Verse-by-Verse Bible Commentary

2 Samuel 7:12

When your days are complete and you lie down with your fathers, I will raise up your descendant after you, who will come forth from you, and I will establish his kingdom.
New American Standard Version

Bible Study Resources

Concordances:
Nave's Topical Bible - Covenant;   David;   King;   Nathan;   Solomon;   Temple;   Scofield Reference Index - Israel;   Thompson Chain Reference - Covenant;   Covenants and Vows;   Sleep;   Sleep-Wakefulness;   The Topic Concordance - Endurance;   Government;   Jesus Christ;   Name;   Throne;   Torrey's Topical Textbook - Human Nature of Christ, the;   Kings;   Promises of God, the;   Tabernacle;   Temple, the First;   Types of Christ;  
Dictionaries:
American Tract Society Bible Dictionary - Nathan;   Temple;   Bridgeway Bible Dictionary - Covenant;   David;   Jerusalem;   Nathan;   Throne;   Baker Evangelical Dictionary of Biblical Theology - Fulfillment;   Israel;   Jesus Christ, Name and Titles of;   King, Christ as;   Leadership;   Mediator, Mediation;   Messiah;   Promise;   Easton Bible Dictionary - David;   Fausset Bible Dictionary - Jehoram;   Kings, the Books of;   Midwives;   Holman Bible Dictionary - Covenant;   Messiah;   Samuel, Books of;   Temple of Jerusalem;   Hastings' Dictionary of the Bible - Covenant;   Immanuel;   Jerusalem;   Nathan;   Samuel, Books of;   Hastings' Dictionary of the New Testament - Entry into Jerusalem;   Messiah;   Morrish Bible Dictionary - Absalom ;   Nathan ;   The Hawker's Poor Man's Concordance And Dictionary - Temple;   People's Dictionary of the Bible - David;   Kings;  
Encyclopedias:
Condensed Biblical Cyclopedia - Hebrew Monarchy, the;   International Standard Bible Encyclopedia - Accommodation;   Daniel, Book of;   Immanuel;   Mediation;   Nathan (1);   Promise;   Prophecy;   Text of the Old Testament;   The Jewish Encyclopedia - Ark of the Covenant;   David;   Euphemism;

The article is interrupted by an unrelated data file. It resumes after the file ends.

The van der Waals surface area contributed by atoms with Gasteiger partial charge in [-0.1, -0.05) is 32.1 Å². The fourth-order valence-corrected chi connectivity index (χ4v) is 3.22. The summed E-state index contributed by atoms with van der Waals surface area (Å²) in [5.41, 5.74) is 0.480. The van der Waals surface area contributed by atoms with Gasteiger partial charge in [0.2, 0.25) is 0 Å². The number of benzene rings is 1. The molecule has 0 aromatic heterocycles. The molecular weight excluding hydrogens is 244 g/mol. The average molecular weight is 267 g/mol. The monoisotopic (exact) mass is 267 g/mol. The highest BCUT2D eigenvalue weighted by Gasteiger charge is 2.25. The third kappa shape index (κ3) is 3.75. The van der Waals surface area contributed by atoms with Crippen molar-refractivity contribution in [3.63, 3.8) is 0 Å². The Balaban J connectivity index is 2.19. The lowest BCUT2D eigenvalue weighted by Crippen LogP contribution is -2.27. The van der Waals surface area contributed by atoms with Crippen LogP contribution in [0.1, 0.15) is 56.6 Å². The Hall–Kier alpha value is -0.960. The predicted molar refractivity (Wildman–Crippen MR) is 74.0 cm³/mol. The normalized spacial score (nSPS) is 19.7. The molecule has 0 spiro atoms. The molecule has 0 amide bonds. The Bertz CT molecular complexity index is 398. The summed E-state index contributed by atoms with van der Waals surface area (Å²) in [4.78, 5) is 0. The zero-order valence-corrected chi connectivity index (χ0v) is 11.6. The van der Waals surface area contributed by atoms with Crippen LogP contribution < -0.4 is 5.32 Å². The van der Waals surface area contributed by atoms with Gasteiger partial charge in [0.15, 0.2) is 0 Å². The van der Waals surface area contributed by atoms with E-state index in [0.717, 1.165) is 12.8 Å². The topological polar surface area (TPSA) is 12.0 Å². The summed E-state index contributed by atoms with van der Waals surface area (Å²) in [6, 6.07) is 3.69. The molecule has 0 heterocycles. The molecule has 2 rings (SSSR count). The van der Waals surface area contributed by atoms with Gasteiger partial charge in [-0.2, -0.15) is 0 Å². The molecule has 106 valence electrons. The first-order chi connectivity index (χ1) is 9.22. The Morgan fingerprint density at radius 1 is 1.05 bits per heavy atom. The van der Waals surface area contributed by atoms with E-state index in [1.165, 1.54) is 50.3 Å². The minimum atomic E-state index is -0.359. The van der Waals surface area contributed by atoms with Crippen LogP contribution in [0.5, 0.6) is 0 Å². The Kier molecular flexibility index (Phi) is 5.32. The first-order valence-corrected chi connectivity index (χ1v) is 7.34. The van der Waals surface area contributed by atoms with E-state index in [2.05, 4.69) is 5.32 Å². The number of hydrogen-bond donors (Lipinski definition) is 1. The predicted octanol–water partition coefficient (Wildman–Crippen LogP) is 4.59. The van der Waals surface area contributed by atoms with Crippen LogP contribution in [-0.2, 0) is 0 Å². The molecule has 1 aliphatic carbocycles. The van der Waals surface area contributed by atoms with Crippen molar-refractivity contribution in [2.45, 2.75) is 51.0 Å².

Albert Barnes' Notes on the Whole Bible

The prophet, having detailed God‘s past mercies to David, now passes on to direct prophecy, and that one of the most important in the O d Testament.

I will set up the seed - In one sense this mannifestly refers to Solomon, David‘s successor and the builder of the temple. But we have the direct authority of Peter Acts 2:30 for applying it to Christ the seed of David, and His eternal kingdom; and the title the Son of David given to the Messiah in the rabbinical writings, as well as its special application to Jesus in the New Testament, springs mainly from the acknowledged Messianic significance of this prophecy. (See also Isaiah 55:3; Acts 13:34.)

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Bibliographical Information
Barnes, Albert. "Commentary on 2 Samuel 7:12". "Barnes' Notes on the Whole Bible". https://www.studylight.org/commentaries/bnb/2-samuel-7.html. 1870.

Coffman Commentaries on the Bible

THE GLORIOUS PROMISE OF THE MESSIAH

"When your days are fulfilled and you lie down with your fathers, I will raise up your offspring after you, who shall come forth from your body. He shall build a house for my name, and I will establish the throne of his kingdom forever. I will be his father, and he shall be my son. When he commits iniquity, I will chasten him with the rod of men, with the stripes of the sons of men; but I will not take my steadfast love from him, as I took it from Saul, whom I put away from before you. And your house and your kingdom shall be made sure forever before me; your throne shall be established forever.'" In accordance with all these words, and in accordance with all this vision, Nathan spoke to David."

Not one word of this paragraph applies to Solomon. It is immaterial that David probably misunderstood it (at first) and that many so-called "great" Bible scholars find Solomon in every other word of it. Note the following:

"I will raise up your offspring after you" (2 Samuel 7:17). Solomon was not "raised up" after David, but during David's reign, the authority of David himself being the key factor in the enthronement of Solomon.

"I will be his father, and he shall be my son" (2 Samuel 7:14). Not even an angel of heaven deserved such a line as this, much less the reprobate Solomon with his seven hundred wives and three hundred concubines! The inspired author of Hebrews makes that fact absolutely indisputable. "To what angel did God ever say, "I will be to him a father, and he shall be to me a son."? (Hebrews 1:5-7).